When you're looking at the stock market, two of the simplest ways to slice up the universe of investments out there is to divide them into growth versus value. Growth stocks tend to be expanding operations and worrying about increases in revenue and customers, sometimes forgoing tangible profits in order to invest in the future. Meanwhile, value stocks tend to be stable and throw off reliable cash – even if they are sometimes mature or downright stagnant businesses that might not ever get much bigger. While growth gets a lot of attention as investors chase dynamic tech companies, value investing is a crucial part of any portfolio because these stocks are built on strong foundations. If you are looking to bias your investments toward value right now, here are seven exchange-traded funds worth a look.
Vanguard Value ETF (ticker: VTV)
With more than $80 billion in assets, a four-star rating from financial services firm Morningstar and a rock-bottom expense ratio of 0.04% – that costs investors just $4 per year on every $10,000 invested – this Vanguard ETF is a great place to start looking for diversified exposure to value stocks. With more than 300 holdings and top positions that include megabank JPMorgan Chase & Co. (JPM) and health care icon Johnson & Johnson (JNJ), this fund exemplifies what many investors are looking for when they think about value investing in established and low-risk companies. To top it off, this value ETF has gained nearly 20% year to date in 2021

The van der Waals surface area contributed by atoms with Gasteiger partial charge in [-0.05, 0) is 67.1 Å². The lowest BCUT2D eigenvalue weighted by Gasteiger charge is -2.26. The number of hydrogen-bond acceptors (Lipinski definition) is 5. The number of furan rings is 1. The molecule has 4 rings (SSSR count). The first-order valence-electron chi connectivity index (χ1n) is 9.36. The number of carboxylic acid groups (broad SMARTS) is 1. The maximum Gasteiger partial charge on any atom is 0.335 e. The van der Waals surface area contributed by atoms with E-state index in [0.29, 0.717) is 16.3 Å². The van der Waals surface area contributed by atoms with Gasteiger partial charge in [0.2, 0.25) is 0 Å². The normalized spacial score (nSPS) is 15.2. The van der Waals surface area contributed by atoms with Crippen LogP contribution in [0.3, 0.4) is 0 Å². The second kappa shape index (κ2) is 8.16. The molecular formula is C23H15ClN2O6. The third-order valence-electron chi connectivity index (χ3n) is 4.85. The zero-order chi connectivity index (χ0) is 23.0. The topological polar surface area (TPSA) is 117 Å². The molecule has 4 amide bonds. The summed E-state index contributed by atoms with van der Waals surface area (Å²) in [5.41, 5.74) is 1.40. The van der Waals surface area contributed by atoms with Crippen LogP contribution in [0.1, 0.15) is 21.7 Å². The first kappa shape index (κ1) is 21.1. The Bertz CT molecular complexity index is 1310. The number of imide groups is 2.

Invesco S&P 500 Pure Value ETF (RPV)
Slightly more selective, this Invesco fund is comprised of about 120 picks and focuses on the top tier of U.S. companies from the S&P 500 Pure Value Index after ranking them across three important value investing factors: book-value-to-price ratio, earnings-to-price ratio and sales-to-price ratio. It also takes an "equal weight" approach to prevent any single position from representing too much of the portfolio just because it's larger than the other stocks on the list. The result is disability insurance provider Unum Group (UNM) and oil refinery HollyFrontier Corp. (HFC) are at the top of the list alongside higher-profile names. With about $3 billion in total assets, this "pure value" approach clearly appeals to many investors.
Vanguard Mega Cap Value ETF (MGV)
Another slightly more selective value fund is this "megacap" focused investment from Vanguard that is less concerned about diversifying into smaller companies and more concerned with focusing its investments on the biggest and most stable firms on Wall Street. The portfolio is comprised of about 140 total stocks, and the group collectively has a median market cap of more than $150 billion. With MGV, you're admittedly sticking to the usual suspects you may already have plenty of exposure to in other funds – such as Warren Buffett's holding company Berkshire Hathaway (BRK.B) – but for some value investors who are interested in stability above everything else, this may actually be a good thing.
iShares Russell Mid-Cap Value ETF (IWS)